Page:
Bicycle Mechanics - TTT stem
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11-11-02, 09:07 AM
I just bought a new Lemond Buenos Aires this past weekend, which I'm very happy with so far (after 50 miles), but I have a naive question about the stem, a TTT The. On my bike, the stem is angled considerably up, while in pictures on the Lemond web site it is pretty much parallel to the ground. Can the stem be flipped, does the bike pictured on the website have a different stem, or are they simply available with different angles? Thanks
Stems do have different angles.Many current threadless types are flippable.I'ts easy enough to try it assuming you know how to readjust the HS for preload when you are done.You should be able to tell where you will end up just by looking at it.Current TTT stems are listed as 80-100*,meaning they are flippable.The 80 will get you close to parallel to the ground.
11-11-02, 09:29 AM
3TTT have a pretty good website with all the available angles and lengths of their stems.
How you set your stem up in terms of height and length is a very individual matter, so dont be swayed by what you see other riders use, even if they are pros.
Many new bikes are set up much too agressively for the intended rider. You really need to mis-spend your teenage years on a bike to grow into the extremely low and long positions some riders adopt.
11-11-02, 09:35 AM
Thanks for the comments. I'm switching from a hybrid to this road bike, and after a couple of days I would agree that I don't need to be any lower or more stretched out, so it's probably best the way it is. BTW, is there a single must-have bicycle maintenance/repair/mechanics book out there? Thanks again.
I'd suggest either Bicycling maintenance/repair book
or the Zinn book. Either one is really good for
basic stuff. For the really top drawer I'd say Sutherlands
(some of it available online, do a search of forums for it)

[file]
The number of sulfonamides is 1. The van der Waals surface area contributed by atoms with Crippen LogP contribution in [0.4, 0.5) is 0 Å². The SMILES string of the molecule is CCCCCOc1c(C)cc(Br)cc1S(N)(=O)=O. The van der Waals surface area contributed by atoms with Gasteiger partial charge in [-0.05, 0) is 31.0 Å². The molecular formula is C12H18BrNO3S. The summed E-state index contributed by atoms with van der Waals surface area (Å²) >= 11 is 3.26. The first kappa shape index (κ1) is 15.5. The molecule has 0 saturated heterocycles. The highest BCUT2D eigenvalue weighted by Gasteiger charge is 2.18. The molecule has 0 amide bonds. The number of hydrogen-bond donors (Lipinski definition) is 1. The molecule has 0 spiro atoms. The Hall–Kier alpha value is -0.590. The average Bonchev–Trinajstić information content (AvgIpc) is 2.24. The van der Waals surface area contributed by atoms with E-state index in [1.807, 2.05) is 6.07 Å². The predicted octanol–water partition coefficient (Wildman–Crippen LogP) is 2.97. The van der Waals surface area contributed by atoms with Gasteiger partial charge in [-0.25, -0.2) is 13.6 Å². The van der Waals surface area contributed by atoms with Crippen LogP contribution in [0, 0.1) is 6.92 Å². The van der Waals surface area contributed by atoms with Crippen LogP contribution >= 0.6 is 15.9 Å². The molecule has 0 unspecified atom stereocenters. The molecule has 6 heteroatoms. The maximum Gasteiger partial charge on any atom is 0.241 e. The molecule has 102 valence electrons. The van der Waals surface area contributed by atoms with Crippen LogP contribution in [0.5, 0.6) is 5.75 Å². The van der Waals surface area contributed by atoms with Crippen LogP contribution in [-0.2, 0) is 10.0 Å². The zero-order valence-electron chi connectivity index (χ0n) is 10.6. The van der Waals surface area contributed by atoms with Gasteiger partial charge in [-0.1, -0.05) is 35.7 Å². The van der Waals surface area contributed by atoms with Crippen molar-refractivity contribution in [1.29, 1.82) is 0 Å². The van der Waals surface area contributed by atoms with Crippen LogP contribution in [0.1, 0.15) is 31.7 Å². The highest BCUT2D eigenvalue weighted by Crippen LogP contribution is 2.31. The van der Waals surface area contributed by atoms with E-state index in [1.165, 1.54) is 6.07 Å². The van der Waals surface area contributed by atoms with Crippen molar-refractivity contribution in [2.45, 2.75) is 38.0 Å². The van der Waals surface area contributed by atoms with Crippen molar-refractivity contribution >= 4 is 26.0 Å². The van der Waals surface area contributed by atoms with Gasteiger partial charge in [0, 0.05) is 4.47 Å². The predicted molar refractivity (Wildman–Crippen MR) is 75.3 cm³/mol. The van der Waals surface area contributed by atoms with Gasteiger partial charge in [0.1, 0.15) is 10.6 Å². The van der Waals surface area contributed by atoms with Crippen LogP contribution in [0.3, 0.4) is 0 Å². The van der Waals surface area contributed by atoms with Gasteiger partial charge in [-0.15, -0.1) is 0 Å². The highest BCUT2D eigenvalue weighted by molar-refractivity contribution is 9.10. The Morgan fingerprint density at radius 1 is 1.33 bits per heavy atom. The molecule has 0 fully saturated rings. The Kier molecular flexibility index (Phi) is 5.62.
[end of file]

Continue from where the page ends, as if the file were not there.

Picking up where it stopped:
but the book is pretty pricey.
So, where in Texas do you ride?
the Zinn maintenance book is pretty good.
Here's a must have website for you.
It's from Park Tools, the largest maker of tools for bicycle repair. It's very comprehensive and complete. If you are going to work on your bike, use only the proper tools and tools of a good quailty. You don't need everything all at once and you don't need to spend a ton.
Working on a bike isn't rocket science, it's actually quite easy. But it will take time to acquire the skill and knowledge to do it. Have patience, take your time and do it according to directions.
It wouldn't hurt to make freinds at your LBS. Many times the advice they give you about how to do things is valuable and comes from experience.
11-11-02, 10:25 AM
Lotek - I'm fortunate to live adjacent to one of Austin's most popular bike loops - the Southwest parkway/Bee Caves Rd/Barton Creek area. This is where I do my everyday riding, with plenty of hills. Then there are countless beautiful rides in the hill country, not too far out of town, for example on the north shore of Lake Travis.
Thanks to all for the helpful advice. Jon.
Very nice country indeed!
We don't have too many hills in dallas area (read FLAT)
but the wife and I do travel up to red-river valley for
some varied terrain.
I've ridden down there (mostly during Ride 4 Roses weekend)
a few times, and yeah, I'll be there in Oct.
You doing the R4R? its a great time, good ride and
very worthy cause. Look for me in Bike Forums Jersey!
11-11-02, 06:46 PM
Another must-have cycling repair/maintenance reference. Commonly referred to as
Sheldon Brown's web-site (http://www.sheldonbrown.com/articles.html).
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